Movement is a fundamental property of nearly all life on earth. The need to move is driven by a variety of requirements, including escape from harsh weather, establishment of populations in new places, and procurement of food and mates. Understanding and predicting the extent of movement is critical for knowing why and how organisms occur where they do. It is also essential for forecasting impacts of habitat alteration and climate change on biodiversity. But movement is difficult to measure, even for one species of plant or animal and particularly at the large areas over which organisms regularly move and biodiversity conservation occurs. This study uses novel techniques to do what has so far been nearly impossible ? to measure movement over long distances for a diverse group of plant and animal species. First, it uses a novel technique, ?tagging? entire communities with enriched nitrogen, which can be used to track the movement of any organism in the community exposed to that source nitrogen. Second, dispersal will be quantified in a unique, large-scale, well-replicated, landscape experiment ? one that is unprecedented in its size and longevity for testing effects of corridors? thin strips of habitat that connect otherwise isolated habitat patches.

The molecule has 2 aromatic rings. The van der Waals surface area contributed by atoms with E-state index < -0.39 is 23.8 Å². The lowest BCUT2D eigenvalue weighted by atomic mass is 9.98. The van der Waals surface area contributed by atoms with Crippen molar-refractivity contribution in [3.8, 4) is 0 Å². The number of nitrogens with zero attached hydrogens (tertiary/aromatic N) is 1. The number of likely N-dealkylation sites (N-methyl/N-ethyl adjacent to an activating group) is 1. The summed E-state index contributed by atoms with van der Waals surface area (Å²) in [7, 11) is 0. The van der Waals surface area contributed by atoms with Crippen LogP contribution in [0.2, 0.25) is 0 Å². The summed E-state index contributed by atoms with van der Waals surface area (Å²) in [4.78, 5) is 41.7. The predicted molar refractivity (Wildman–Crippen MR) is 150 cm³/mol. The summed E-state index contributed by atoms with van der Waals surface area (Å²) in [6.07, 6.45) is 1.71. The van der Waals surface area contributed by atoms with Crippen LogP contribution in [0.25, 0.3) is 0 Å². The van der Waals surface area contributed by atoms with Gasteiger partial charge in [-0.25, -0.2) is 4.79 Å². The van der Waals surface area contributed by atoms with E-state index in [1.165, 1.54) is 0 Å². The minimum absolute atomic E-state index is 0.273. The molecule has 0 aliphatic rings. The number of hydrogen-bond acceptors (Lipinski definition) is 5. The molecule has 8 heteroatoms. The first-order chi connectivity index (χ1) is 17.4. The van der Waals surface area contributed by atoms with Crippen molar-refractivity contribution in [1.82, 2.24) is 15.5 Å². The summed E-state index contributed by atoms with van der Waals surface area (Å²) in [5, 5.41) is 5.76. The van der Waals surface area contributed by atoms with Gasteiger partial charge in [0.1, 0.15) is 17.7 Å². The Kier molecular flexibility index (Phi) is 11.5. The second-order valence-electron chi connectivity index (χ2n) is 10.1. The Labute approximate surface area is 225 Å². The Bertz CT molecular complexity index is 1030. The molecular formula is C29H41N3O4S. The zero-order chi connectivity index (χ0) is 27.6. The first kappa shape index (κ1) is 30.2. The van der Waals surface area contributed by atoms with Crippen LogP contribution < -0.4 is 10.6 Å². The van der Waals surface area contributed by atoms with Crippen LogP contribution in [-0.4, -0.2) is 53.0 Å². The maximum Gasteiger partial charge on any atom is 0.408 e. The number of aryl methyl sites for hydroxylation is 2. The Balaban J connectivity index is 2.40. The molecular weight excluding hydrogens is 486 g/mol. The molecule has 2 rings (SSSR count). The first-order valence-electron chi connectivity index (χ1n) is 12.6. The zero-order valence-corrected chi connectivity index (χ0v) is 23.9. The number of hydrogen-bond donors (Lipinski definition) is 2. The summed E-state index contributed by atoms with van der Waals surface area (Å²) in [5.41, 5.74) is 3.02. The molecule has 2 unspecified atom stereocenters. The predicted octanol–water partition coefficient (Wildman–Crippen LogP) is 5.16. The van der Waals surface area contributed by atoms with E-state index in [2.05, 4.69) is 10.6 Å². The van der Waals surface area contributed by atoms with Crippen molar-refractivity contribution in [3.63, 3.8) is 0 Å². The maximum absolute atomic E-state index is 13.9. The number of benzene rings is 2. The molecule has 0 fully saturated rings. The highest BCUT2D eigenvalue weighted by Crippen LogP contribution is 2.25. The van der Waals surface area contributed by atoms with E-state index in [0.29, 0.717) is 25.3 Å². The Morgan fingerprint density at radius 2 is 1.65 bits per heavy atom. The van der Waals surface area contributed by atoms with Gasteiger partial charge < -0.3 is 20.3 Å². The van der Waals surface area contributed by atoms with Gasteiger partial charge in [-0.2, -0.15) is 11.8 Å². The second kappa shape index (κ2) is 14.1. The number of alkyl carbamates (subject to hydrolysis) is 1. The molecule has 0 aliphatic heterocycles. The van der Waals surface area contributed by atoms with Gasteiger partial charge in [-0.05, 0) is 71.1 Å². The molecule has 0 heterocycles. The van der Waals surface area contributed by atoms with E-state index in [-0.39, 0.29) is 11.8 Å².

This study is important for effective conservation because it will measure the extent to which habitat fragmentation reduces the ability of plant and animal species to move through a landscape, and the extent to which wildlife corridors help organisms move across fragmented landscapes. Corridors are considered to be one of the most important tools available to help solve the many problems caused by habitat loss and fragmentation. Corridors may provide superhighways for plants and animals, and are expected to see increased traffic as climate changes, allowing organisms to shift their ranges as needed. This project will train undergraduate students through research and through the continuation of an award-winning collaborative program focused on mentoring an especially diverse set of students; support a K-12 program that provides environmental education to underprivileged youth; maintain scientific infrastructure (the world?s largest experiment on habitat corridors); and provide a long-term database on how organisms respond to corridors.
|Effective start/end date||5/1/11 → 12/31/14|
- National Science Foundation: $75,000.00